“The one who did not speak a word, his silence was deafening and the other who spoke much and it was deafening,” photographer Raghu Rai says of Manmohan Singh and Narendra Modi as he compares their personalities by using a series of photographs in his new book. “The Tale of Two, An Outgoing and An Incoming, Prime Minister”, a self-published work (AuthorsUpFront), brings together images of contrast of Singh and Modi in public and their positions in their parties.
According to Rai, since a prime minister is the supreme leader of a nation, there is “no room for us to look for the detractors who might have been the cause of his failure”.
He says in Singh’s case, his “failure to give us the kind of government we wanted might have been because of the high command’s final decision or the scams caused, but the sole responsibility falls upon the prime minister of the day”.
Rai says similarly when Narendra Modi takes over, “his performance as prime minister will have to be judged by his actions and decisions in performing his ‘rajdharma.”
“It was after 25 long years, I found the courage to photograph once again the sessions of two leading political parties during election season, the Congress and the BJP,” he says of the initiative.
“Though it was the month of January, the weather outside was pleasant but during those four hours I spent inside, there was a strange kind of stuffiness in the arenas… A strange kind of sycophancy and personality cult is entrenched in both the parties; as if the other members are lesser beings who seem entirely accepting of their lowly status,” he writes.
On January 17, Rai spent four hours at the All India Congress Committee (AICC) session held at Talkatora stadium in the capital and photographed the mood with a special focus on the then Prime Minister Singh. The photographs used in the book were taken between 9.30 AM and 1.30 PM on that day. Next day when Rai went through the pictures on his computer, he says he was “pained by what I saw”.
“Earlier on I have photographed and experienced in various political sessions of leading parties, relationships, manipulations, sycophancy and power play. But the prime minister of the day used to be the focus of attention and interest and everyone in the party looked up to him for an interaction or even a smile,” he writes.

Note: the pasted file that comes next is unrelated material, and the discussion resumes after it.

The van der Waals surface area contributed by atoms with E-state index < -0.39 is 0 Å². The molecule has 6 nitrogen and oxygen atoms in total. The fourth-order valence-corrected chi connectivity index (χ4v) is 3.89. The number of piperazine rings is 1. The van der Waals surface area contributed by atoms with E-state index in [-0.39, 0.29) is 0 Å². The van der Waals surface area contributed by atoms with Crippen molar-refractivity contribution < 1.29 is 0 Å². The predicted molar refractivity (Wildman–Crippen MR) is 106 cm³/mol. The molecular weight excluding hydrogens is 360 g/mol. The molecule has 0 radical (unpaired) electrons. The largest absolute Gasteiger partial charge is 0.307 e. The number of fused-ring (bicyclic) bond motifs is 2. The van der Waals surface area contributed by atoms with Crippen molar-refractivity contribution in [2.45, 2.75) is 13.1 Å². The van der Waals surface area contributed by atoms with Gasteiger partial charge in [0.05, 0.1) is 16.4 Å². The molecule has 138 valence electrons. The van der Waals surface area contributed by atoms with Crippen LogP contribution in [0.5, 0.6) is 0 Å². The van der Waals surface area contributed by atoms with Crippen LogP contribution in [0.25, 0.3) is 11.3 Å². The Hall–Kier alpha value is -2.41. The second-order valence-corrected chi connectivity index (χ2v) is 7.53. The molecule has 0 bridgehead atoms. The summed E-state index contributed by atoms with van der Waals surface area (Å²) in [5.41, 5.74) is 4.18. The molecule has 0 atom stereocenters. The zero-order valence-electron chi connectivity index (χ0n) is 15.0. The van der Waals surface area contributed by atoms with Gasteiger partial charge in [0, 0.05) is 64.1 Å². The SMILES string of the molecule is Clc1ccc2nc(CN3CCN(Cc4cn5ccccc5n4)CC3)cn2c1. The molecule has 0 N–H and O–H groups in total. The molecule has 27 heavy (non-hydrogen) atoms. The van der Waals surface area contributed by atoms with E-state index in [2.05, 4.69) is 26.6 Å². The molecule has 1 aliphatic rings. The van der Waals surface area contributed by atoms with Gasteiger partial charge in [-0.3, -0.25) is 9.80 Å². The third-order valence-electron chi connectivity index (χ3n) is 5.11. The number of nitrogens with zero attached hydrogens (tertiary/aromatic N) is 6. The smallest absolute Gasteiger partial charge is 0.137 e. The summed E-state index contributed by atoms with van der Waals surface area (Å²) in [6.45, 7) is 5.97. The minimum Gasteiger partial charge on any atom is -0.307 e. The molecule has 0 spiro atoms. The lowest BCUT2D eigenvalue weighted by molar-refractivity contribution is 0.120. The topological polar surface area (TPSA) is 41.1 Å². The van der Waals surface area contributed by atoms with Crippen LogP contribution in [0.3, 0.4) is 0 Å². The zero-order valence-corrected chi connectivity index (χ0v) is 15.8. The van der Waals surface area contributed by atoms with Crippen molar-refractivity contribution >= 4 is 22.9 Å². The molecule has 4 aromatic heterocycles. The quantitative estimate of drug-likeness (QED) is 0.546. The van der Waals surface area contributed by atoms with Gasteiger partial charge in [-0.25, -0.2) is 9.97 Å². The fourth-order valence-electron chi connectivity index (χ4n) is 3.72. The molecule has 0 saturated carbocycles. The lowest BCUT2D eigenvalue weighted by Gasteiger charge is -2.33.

“In Mr Singh’s case, he walks in behind Sonia Gandhi at 10.30 AM, and sits a few feet away looking lonely and isolated. There is only a tinge of a reluctant smile on his face when he stands between Sonia and Rahul Gandhi sharing a big garland meant for the trio,” Rai writes.
He says that every moment he photographed Singh, there was the “same fixed expression of gloom on his face, as if he was living a nightmare”.
According to Rai, the other sad part was, “in those few hours that I was there at the Congress session, nobody came to discuss or share anything with him as if he did not matter anymore. He looked isolated, ignored and deserted”.
Rai was then at the BJP’s National Council meeting at Ramlila Grounds on January 19 again from 9.30 AM to 1.30 PM.
“All senior leaders of BJP were presiding under larger-than-life headshots of Narendra Modi which formed the backdrop of the main stage… Each of these leaders got up to speak, Modi’s image looking out over their heads. It was clear that Modi was to be the projection of the day.
“Then Modi stood up to speak. A newly programmed, well-designed, well-worded campaign declamation came pouring out of him with proper emotional punctuations. The audience listened spellbound. He projected himself as a comprehensive and well-aware leader of a party that was missing ever since Vajpayee withdrew from active political life,” Rai recalls.
“Now that he takes over as the new prime minister, apart from his hardcore critics, many in India have great hopes of him taking the country towards good governance,” he says.